“We have kids from a variety of economic backgrounds, so we also helped some kids get access to Wi-Fi,” adds Brownlee. “By and large we have the kids hooked into our program.”
Because Cate is only for students between 9th and 12th grades, it doesn’t face the same remote learning challenges that schools with younger students must grapple with.
“We are lucky because high school kids can be independent learners,” Brownlee says.
Juniors recently participated in a Zoom-based college application exercise where each student was handed four college applications with the task of accepting one application, denying another, and wait-listing the remaining two.
“We had two actual college admissions officers on the Zoom call with them and they walked all the kids through how they would have done it,” she says.
Brownlee is optimistic that Cate will be able to return to a normal school year this fall.
“Obviously our primary goal is the health and well-being of our students and faculty,” she says. “But the next most important goal is to determine how we can accomplish as much learning as possible, and face-to-face learning is still the best way to do that. Of course, we hope to reopen, but we’re looking at a variety of scenarios.”
Small Scale Success
Like the nearby Montecito Union School, Cold Spring School is a one-school district located in an extremely wealthy demographic area. And with just 169 students, it has the added benefit of being small. “One of the benefits of being a small school district is that we were able to easily pivot over the weekend,” says Amy Alzina, Cold Spring’s principal and superintendent. “Some schools lost as much as a week or a month, but we were able to move in a much more efficient way.”
It didn’t hurt that Cold Spring had already begun gradually investing in technology. “When I came to Cold Spring, the technology was outdated,” Alzina says, adding that she worked with the school’s educational foundation to create a lease-to-own program that funded half the cost of each student’s electronical device.
As a principal of a small school, Alzina is intimately involved in the new, remote-learning based curriculum. “All the students Zoom on to me at 8:25 am, so I can keep everyone accountable,” she explains. “We sing happy birthday to kids, highlight students, and I do a fun, ‘80s-style workout. This is where I tell my colleagues to ditch the tie and have fun. You are a cheerleader, you can have fun, and success builds success.”
Creating a fun yet structured online routine is the key to successful remote learning for young students, argues Alzina. “After meeting with me, the kids get on Zoom with their teacher, who keeps them on until lunch. After that, our specialist teachers come in with art, drama, and other project-based learning.”
Every Friday, parents drop by to pick up packages of art supplies, worksheets, and even garden planners which include a small bag of soil and a plant. According to Alzina, Cold Spring School’s instructional assistants have helped families resolve technological issues at their homes and established Zoom chatrooms to provide further aid. “We do home visits,” she adds. “We had a family with a broken screen, and we fixed the screen. We are making sure we follow up with every kid. We have not only one hundred percent attendance, we have one hundred percent work completion.”
Along with Cold Spring School, the Montecito Union School (MUS) is extremely fortunate to have a student body ranked among the most privileged in California, if not the United States. Because of this, MUS has an educational foundation that, among other things, has raised enough cash to send administrators and teachers to Harvard University’s Project Zero, a summer training session which provides them with the latest and most innovative educational training.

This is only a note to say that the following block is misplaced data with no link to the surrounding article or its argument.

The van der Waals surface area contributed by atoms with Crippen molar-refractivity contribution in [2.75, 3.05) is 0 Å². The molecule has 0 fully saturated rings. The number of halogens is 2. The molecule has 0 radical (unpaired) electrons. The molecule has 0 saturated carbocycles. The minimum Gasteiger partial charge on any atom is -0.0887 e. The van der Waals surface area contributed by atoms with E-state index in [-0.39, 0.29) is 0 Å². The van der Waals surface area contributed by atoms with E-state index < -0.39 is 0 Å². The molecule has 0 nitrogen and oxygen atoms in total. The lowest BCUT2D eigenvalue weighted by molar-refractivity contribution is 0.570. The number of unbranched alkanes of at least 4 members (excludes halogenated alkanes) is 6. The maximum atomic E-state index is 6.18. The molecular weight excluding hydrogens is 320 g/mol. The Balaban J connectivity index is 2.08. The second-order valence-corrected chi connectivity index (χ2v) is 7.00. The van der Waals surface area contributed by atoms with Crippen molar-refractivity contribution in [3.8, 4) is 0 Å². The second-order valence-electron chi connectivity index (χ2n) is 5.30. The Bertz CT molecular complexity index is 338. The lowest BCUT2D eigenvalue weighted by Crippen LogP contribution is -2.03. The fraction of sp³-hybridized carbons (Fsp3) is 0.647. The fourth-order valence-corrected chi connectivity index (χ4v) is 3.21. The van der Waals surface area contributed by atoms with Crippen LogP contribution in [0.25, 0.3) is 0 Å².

Despite all this, Anthony Ranii, MUS’s principal and superintendent, says he never imagined Zoom being used as an educational tool. Besides video chats with contractors and architects, he had never utilized video conferencing software in his professional life. But in the hours and days after California’s schools were ordered to close, Ranii moved quickly to create a Zoom-based remote-learning curriculum. “It was not unknown,” he says of the software, “but we had never thought of the whole concept of using it for instruction.”
In the meantime, Rannii sent parents a guide to online educational resources to help them keep kids on track with their homework. As remote learning sank in, Ranii says the school began to adapt to what worked and what didn’t. “We have gone through three iterations thanks to feedback from staff as well as a survey that went to parents,” he says. Now, students are in Zoom classrooms from 9 am-noon, Monday through Thursday, and 9-10 am on Friday. “We pair that with independent learning,” Ranii continues. “All our kids are doing things outside of Zoom, whether it’s as simple as reading a book, working on math, and our youngest kids are using a program called See-Saw that they can upload to their class account and get comments from teachers.”
For younger children, nothing can replace face-to-face interactions in the classroom. “There is no way distance learning is going to be as effective for them as in-person learning,” Ranii says. “It’s an unreasonable expectation, because part of what you are supposed to learn in those grades is the ability to work in a group on a project together over several weeks. All those things are possible in the digital world, but for little kids, it’s a lot harder.”
The inherent challenge of providing good early childhood education via Zoom is only magnified thanks to socio-economic inequalities. “When I look at California and the nation, this pandemic is exacerbating the haves and the have-nots,” he says. “Everyone in Montecito Union School has their own device and Wi-Fi at home and parents that are computer literate and reading and writing literate and are supporting their kids amazingly well.
That said, Ranii worries about the fate of other public schools in the Santa Barbara area that aren’t so fortunate. “There are plenty of parents working low-paying jobs, and some of these kids aren’t getting what they need,” he says. “And that divide will continue to grow.”
The Grade Debate